The twenties have been wild for the Internet. Titanic companies like Facebook and Twitter have gone through major changes. Millions have been laid off, and in the past month alone, two popular online journalism portals, Buzzfeed and Vice News, trimmed their operations with the former completely shutting down. Is the Internet, as we know it, dead? In his new book, Traffic: Genius, Rivalry, and Delusion in the Billion-Dollar Race to Go Viral, Ben Smith chronicles Internet news and media through the prism of online traffic.
Defining such traffic today is relatively easy; terms like “engagement mining” and “metrics” have become ubiquitous. Influencers build their brand on the basis that they can drive at least X amount of traffic to themselves on a given day. But for the sake of the unacquainted, “traffic” can be defined as the flow of data within an Internet territory. It’s what tells us how popular a thing on the Internet is among its people. In simple words, traffic measures attention, allowing us to monetize. Thus traffic isn’t merely the mechanics, it signals what the audience wants. Smith argues it’s human.
But traffic wasn’t always a commonly understood concept. Smith offers a densely populated history beginning in 2001 with Jonah Peretti, Buzzfeed’s owner and one of our protagonists, placing a bet that he could control the Internet. Smith spends the rest of the book demonstrating the foolishness of Peretti’s ambition. He tells us that like anything human, traffic is shaped by social forces. In other words, simply because traffic tells us what people want, it doesn’t necessarily mean traffic is benign or democratic. It’s wild, uncontrollable, and yet shaped by power more than it is by the technological medium that holds it. With a huge cast of characters including human and non-human entities such as Gawker’s Nick Denton, Arianna Huffington, Facebook, DRUDGE REPORT, and Blogdex, Traffic is the Vanity Fair of the digital era. It’s a tale of caution about the pervasiveness of self-delusion; and the human condition of being ruined by our own selves.
One of the key storylines in the book is the similarities between the rise of Obama and that of Trump. Smith argues the digital movements that propelled them were both rooted in methods that saw political leaders as people with the potential to draw gigantic amounts of traffic. Both Obama and Trump won because they held people’s attention.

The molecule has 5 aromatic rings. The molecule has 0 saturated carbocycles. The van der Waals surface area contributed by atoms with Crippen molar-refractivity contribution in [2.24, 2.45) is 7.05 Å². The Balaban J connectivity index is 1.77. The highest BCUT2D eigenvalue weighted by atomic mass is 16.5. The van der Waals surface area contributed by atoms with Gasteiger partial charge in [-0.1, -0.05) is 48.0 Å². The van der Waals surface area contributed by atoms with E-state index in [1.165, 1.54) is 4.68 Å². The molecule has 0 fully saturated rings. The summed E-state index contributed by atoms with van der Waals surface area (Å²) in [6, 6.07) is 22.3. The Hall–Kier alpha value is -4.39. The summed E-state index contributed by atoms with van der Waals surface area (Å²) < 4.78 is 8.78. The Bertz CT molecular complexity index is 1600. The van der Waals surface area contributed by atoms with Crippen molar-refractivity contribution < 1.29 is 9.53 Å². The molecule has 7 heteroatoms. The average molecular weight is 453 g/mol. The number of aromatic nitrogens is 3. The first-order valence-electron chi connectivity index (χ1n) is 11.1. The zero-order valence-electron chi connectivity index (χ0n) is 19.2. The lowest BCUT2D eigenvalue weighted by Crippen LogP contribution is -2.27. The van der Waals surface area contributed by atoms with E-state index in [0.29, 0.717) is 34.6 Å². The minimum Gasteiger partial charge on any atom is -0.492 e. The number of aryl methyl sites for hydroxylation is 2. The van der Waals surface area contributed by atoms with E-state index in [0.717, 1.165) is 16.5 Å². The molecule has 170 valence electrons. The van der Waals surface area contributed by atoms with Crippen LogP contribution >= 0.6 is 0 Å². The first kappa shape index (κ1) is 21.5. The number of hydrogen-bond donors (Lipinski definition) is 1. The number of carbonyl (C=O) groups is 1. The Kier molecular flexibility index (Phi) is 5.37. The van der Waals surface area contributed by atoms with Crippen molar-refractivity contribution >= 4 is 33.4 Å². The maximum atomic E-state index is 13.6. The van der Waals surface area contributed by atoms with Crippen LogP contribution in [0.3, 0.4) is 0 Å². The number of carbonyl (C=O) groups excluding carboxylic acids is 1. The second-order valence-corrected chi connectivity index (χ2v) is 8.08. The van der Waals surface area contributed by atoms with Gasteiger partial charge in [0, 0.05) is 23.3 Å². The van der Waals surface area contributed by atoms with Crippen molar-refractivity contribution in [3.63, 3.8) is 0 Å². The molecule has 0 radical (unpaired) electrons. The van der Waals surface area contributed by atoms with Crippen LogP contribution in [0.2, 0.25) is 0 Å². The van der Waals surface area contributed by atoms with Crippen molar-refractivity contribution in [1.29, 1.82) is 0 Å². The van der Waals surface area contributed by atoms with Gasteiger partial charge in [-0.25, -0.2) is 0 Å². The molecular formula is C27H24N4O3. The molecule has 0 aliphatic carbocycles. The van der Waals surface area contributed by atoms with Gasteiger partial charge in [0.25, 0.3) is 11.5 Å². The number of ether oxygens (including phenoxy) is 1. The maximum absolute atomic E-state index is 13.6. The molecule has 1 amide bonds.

Ben Smith seems to position the Internet as neither good nor bad; but the Internet, like all technology, is not neutral. Politics driven by ‘icons’ share similarities beyond the ability to wield Internet traffic. The hyper-liberalism that atomises macro-level issues to an individual’s personality is a decay helmed not by the Internet alone, but by the capital that drives it. In Internet for the People, co-founder of Logic Magazine Ben Tarnoff argues the Internet is broken because it is owned by private firms and run for profit. Understanding how this made the modern Internet is essential for any movement that seeks to remake the Internet to succeed. Movements must know their enemy, Tarnoff concludes. Ben Smith shows us our enemies but he doesn’t exactly identify them as such. The book is littered with examples of capital choking the small guys, or at least influencing them. Nick Denton, the founder of the now dead gossip-site Gawker, and one of our other main characters, channels this spirit. Denton ran websites based on the principle that traffic is money. Smith’s narration is ambiguous toward him, describing Denton as a pioneer for implementing clearly exploitative labor practices such as piece-rate structure based on a number of page views. Weeks after finishing the book, I am unsure if this was sarcasm. Gawker Media LLC was ultimately shut down by another billionaire. The Internet has both mourned and enjoyed this conspiracy, but rarely acknowledged that an Internet driven by traffic and monetizable ideas is bound to be controlled by capital, and is never going to be of the people.
But Smith’s Traffic gets many things right, like its unflinching candor. Smith writes with a granularity that can only come with proximity. He shows how the downfall of Gawker and Buzzfeed (and their eventual but temporary return) looked like. Through Traffic, Smith demonstrates the Internet’s wildness, its humanity in being not only unpredictable, but also embedded in society and culture. How you can be the talk of the town one moment and then be on the outside looking in the next. Traffic may be a warning after the thing, but it’s not any less revelatory.
Traffic: Genius, Rivalry, and Delusion in the Billion-Dollar Race To Go Viral
By Ben Smith
Published May 2, 2023